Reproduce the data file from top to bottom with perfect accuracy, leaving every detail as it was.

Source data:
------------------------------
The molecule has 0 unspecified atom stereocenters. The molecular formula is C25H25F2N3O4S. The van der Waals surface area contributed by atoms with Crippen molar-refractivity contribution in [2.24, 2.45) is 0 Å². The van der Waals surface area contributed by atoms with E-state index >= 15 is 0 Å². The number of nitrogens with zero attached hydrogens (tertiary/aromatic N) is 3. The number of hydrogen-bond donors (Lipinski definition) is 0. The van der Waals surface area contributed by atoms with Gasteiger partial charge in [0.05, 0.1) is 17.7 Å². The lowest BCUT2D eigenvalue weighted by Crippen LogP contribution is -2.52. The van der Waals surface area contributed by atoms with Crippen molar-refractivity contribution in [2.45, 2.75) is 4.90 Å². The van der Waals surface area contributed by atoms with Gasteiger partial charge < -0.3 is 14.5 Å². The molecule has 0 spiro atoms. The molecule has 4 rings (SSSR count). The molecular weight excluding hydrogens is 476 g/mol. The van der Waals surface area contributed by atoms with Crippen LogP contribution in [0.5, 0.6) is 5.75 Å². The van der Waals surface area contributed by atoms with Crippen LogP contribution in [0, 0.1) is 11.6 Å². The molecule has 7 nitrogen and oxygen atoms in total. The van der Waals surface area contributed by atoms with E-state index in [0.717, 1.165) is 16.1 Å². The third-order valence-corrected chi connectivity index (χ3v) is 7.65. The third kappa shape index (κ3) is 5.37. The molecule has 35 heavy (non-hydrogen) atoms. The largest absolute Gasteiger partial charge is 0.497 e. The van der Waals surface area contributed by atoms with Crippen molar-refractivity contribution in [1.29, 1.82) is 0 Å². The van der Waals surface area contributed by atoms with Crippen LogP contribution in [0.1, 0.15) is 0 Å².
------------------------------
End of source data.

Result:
The molecule has 0 unspecified atom stereocenters. The molecular formula is C25H25F2N3O4S. The van der Waals surface area contributed by atoms with Crippen molar-refractivity contribution in [2.24, 2.45) is 0 Å². The van der Waals surface area contributed by atoms with E-state index >= 15 is 0 Å². The number of nitrogens with zero attached hydrogens (tertiary/aromatic N) is 3. The number of hydrogen-bond donors (Lipinski definition) is 0. The van der Waals surface area contributed by atoms with Gasteiger partial charge in [0.05, 0.1) is 17.7 Å². The lowest BCUT2D eigenvalue weighted by Crippen LogP contribution is -2.52. The van der Waals surface area contributed by atoms with Crippen molar-refractivity contribution in [2.45, 2.75) is 4.90 Å². The van der Waals surface area contributed by atoms with Gasteiger partial charge < -0.3 is 14.5 Å². The molecule has 0 spiro atoms. The molecule has 4 rings (SSSR count). The molecular weight excluding hydrogens is 476 g/mol. The van der Waals surface area contributed by atoms with Crippen LogP contribution in [0.5, 0.6) is 5.75 Å². The van der Waals surface area contributed by atoms with Crippen LogP contribution in [0, 0.1) is 11.6 Å². The molecule has 7 nitrogen and oxygen atoms in total. The van der Waals surface area contributed by atoms with E-state index in [0.717, 1.165) is 16.1 Å². The third-order valence-corrected chi connectivity index (χ3v) is 7.65. The third kappa shape index (κ3) is 5.37. The molecule has 35 heavy (non-hydrogen) atoms. The largest absolute Gasteiger partial charge is 0.497 e. The van der Waals surface area contributed by atoms with Crippen molar-refractivity contribution in [1.29, 1.82) is 0 Å². The van der Waals surface area contributed by atoms with Crippen LogP contribution in [0.1, 0.15) is 0 Å².